Keylogger is often designed for different purposes; therefore, it is important that you go for ones which can multi-task, both for personal and corporate use irrespective of the network or framework involved.

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10 Tips for Choosing a Good Keylogger

Care should be taken in choosing a good keylogger. Analysis of several keylogger tools, like Wolfeye keylogger and others, revealed these 10 tips for choosing a good keylogger.

  1. A good keylogger should be able to run secretly in the background without being noticed by the user while capturing every key that is pressed. That way it is possible to spy on every email and record every conversation.
  2. A good keylogger should be able to record every website that the user visits on the internet while allowing screenshots to be taken at specific intervals without the user’s consent.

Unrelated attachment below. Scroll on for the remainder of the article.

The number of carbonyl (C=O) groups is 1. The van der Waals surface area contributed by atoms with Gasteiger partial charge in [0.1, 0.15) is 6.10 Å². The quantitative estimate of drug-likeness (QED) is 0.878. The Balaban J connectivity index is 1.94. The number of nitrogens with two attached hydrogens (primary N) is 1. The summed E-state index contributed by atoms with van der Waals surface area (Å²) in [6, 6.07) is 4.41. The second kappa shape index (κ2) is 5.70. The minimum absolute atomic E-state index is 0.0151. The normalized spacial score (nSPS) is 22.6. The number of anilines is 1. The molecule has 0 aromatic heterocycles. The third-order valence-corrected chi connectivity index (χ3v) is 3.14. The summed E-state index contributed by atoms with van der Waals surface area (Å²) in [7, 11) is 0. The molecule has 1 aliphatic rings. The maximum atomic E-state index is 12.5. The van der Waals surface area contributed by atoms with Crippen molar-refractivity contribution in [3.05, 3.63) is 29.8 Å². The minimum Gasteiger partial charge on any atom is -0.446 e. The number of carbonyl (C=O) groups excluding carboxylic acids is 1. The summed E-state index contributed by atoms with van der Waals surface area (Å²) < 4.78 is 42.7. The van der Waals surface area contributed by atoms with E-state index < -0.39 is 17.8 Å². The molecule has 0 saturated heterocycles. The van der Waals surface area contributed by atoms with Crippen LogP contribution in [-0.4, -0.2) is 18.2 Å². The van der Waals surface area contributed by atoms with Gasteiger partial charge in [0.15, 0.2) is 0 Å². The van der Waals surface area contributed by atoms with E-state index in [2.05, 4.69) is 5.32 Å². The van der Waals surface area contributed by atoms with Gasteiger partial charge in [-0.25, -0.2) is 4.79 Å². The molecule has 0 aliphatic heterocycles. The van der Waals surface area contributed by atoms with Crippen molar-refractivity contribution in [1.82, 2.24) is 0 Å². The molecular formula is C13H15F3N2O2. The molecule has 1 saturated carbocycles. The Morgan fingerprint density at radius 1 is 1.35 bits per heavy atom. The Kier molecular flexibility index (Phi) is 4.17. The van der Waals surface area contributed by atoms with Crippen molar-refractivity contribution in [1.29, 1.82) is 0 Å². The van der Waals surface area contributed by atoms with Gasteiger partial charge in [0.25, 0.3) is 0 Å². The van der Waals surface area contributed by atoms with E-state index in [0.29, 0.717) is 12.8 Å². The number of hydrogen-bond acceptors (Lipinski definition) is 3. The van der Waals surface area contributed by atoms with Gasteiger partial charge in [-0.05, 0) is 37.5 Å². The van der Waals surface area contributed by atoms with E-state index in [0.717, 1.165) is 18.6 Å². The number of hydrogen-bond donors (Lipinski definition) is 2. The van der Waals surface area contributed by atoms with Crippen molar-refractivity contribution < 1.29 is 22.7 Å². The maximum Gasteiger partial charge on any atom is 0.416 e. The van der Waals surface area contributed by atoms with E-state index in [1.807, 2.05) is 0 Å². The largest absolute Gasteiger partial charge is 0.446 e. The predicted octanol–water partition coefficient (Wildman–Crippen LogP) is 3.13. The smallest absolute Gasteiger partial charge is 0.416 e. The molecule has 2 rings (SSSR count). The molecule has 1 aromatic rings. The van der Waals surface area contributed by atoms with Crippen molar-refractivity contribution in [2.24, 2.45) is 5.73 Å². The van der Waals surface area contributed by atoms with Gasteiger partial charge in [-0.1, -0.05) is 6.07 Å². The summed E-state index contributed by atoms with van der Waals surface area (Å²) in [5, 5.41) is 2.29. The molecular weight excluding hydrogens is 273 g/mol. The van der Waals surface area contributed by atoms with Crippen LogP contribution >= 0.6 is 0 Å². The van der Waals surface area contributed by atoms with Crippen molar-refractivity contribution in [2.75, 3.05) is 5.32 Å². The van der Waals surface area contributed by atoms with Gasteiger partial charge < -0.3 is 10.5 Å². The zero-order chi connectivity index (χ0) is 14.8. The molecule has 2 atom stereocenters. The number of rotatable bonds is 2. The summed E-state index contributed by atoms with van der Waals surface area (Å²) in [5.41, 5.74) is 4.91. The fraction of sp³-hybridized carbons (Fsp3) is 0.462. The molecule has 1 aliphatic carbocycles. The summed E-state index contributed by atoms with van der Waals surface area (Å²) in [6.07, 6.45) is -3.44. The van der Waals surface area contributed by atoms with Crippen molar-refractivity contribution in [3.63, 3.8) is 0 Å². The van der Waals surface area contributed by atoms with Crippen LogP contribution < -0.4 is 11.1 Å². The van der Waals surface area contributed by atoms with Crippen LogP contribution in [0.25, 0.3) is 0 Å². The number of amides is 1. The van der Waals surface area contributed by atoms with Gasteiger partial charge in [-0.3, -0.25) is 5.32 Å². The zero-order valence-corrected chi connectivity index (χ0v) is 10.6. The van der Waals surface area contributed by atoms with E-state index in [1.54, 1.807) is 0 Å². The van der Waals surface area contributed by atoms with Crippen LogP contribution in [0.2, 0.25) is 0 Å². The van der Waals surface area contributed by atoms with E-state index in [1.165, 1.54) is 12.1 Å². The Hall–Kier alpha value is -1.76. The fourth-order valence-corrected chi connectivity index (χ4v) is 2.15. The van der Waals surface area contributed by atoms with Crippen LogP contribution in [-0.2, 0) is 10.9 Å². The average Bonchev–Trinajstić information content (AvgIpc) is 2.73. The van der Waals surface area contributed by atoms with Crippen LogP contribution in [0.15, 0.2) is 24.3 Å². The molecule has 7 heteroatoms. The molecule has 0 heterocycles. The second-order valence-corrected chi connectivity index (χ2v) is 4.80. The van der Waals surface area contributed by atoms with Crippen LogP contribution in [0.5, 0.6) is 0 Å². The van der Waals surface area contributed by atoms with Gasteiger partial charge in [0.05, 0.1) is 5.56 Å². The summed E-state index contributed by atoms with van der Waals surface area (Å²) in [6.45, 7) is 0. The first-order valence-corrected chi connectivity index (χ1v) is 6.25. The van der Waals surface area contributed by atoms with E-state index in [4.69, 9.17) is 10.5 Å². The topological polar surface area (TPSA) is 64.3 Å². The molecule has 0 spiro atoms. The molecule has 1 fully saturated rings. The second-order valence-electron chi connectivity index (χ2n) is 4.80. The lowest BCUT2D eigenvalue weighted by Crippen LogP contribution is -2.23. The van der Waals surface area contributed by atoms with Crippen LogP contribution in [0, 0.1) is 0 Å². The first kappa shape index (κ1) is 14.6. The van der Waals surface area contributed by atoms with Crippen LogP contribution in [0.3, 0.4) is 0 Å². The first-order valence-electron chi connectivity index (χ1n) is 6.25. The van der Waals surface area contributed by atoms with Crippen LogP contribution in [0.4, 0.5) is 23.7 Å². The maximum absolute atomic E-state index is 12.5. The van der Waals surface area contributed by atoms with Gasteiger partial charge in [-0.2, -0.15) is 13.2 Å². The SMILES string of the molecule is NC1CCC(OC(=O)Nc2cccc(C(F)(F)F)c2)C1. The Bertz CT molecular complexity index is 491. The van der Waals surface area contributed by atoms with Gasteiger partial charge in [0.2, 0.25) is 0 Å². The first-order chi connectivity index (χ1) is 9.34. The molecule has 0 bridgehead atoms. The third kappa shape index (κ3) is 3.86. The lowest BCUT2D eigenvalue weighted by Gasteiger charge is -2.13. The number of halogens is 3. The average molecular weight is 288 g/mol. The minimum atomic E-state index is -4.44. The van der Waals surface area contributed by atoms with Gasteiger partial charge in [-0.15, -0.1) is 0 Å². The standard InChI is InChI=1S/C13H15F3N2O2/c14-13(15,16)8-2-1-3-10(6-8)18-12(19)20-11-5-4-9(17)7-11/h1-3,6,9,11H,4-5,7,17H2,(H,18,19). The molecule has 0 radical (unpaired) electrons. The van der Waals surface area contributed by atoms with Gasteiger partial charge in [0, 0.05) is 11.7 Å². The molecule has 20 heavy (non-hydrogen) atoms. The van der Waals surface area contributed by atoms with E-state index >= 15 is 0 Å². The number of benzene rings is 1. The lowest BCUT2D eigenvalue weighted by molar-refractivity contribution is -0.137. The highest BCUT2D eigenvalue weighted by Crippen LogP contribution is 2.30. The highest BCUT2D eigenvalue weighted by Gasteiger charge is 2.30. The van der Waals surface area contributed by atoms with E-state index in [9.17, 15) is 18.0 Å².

3. A good keylogger should have functions that will have all logged in data sent to a specific email address on a regular basis for backup purposes.
  4. A good keylogger should be able to act like a monitoring device for detecting unauthorized access.
  5. A good keylogger should act in stealth mode and remain unnoticed.
  6. A good keylogger should have regular updates so as not to be susceptible to malware and other spamware tools.
  7. A good keylogger should be flexible and easy to use.
  8. A good keylogger should be able to handle some amount of data processing without crashing.
  9. A good keylogger should not expose the authorized user.
  10. A good keylogger should be secure and safeguarded from unwanted intrusion with the sole aim of stealing data.

Remember, it is very important that you read reviews and check the specific functions before purchasing a specific keylogger and paying for a subscription.

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Featured photo credit: https://pixabay.com/ via pixabay.com

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Last Updated on November 25, 2021

How to Make Private Browsing on Safari Truly Private